A most significant step towards the closer correlation of the Lower Callovian in its type successsions in England with those further afield has been taken by Dietl (1981), who has begun to re-examine, for the first time since Oppel, the classcial Macrocephalenoolith of Swabia. Contrary to the impresssion given by the literature, a clearly resolvable faunal succession is discernible. At least four ammonite horizons are present below the Calloviense Zone. The lowest (Sw1) is characterized by Kepplerites keppleri (Oppel), the next one up (Sw2) by Macrocephalites macrocephalus s.s. and Cadoceras quenstedti Spath. K. keppleri occurs in England at a level somewhere near the base of the Upper Cornbrash (Callomon 1959), i.e. a little above the base of the Macrocephalus Subzone and hence the Callovian by definition, and the keppleri horizon at the base of the Macrocephalenoolith of Swabia lies therefore very close to the base of the Callovian. The Macrocephalitids of the lowest two horizons there differ only to a minor degree, and hence there can be little doubt that the second horizon, with M. macrocephalus , also still lies within the Macrocephalus Subzone. Work on the Swabian faunas and successions continues. The area is also notable for the first undisputable records in Europe of true Macrocephalites from the Orbis Zone (olim Aspidoides Zone) of the Upper Bathonian.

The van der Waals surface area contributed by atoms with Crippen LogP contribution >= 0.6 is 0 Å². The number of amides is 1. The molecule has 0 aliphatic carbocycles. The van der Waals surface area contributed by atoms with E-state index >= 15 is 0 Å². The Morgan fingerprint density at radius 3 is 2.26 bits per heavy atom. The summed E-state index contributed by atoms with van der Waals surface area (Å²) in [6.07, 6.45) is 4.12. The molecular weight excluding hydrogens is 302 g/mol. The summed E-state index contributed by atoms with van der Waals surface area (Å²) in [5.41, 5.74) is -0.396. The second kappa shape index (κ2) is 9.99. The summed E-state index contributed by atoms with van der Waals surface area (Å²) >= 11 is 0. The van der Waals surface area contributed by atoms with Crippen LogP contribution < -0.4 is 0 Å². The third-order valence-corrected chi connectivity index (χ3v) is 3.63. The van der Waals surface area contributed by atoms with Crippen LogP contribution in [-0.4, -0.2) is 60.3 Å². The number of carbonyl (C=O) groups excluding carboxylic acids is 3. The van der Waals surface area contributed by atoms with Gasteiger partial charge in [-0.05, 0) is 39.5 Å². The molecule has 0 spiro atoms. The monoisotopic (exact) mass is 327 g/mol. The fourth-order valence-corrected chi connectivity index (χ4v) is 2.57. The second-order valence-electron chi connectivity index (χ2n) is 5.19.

(2)       Portugal.

Without doubt one of the finest Bathonian-Callovian successions in the world is the one around Cap Mondego, but beyond a brief summary (Ruget-Perrot 1961, Rocha &t al. 1981) no account in the detail that it deserves appears yet to have been published. The natural sections are being obliterated by quarrying and a stratigraphical rescue Operation would seem to be a matter of urgency.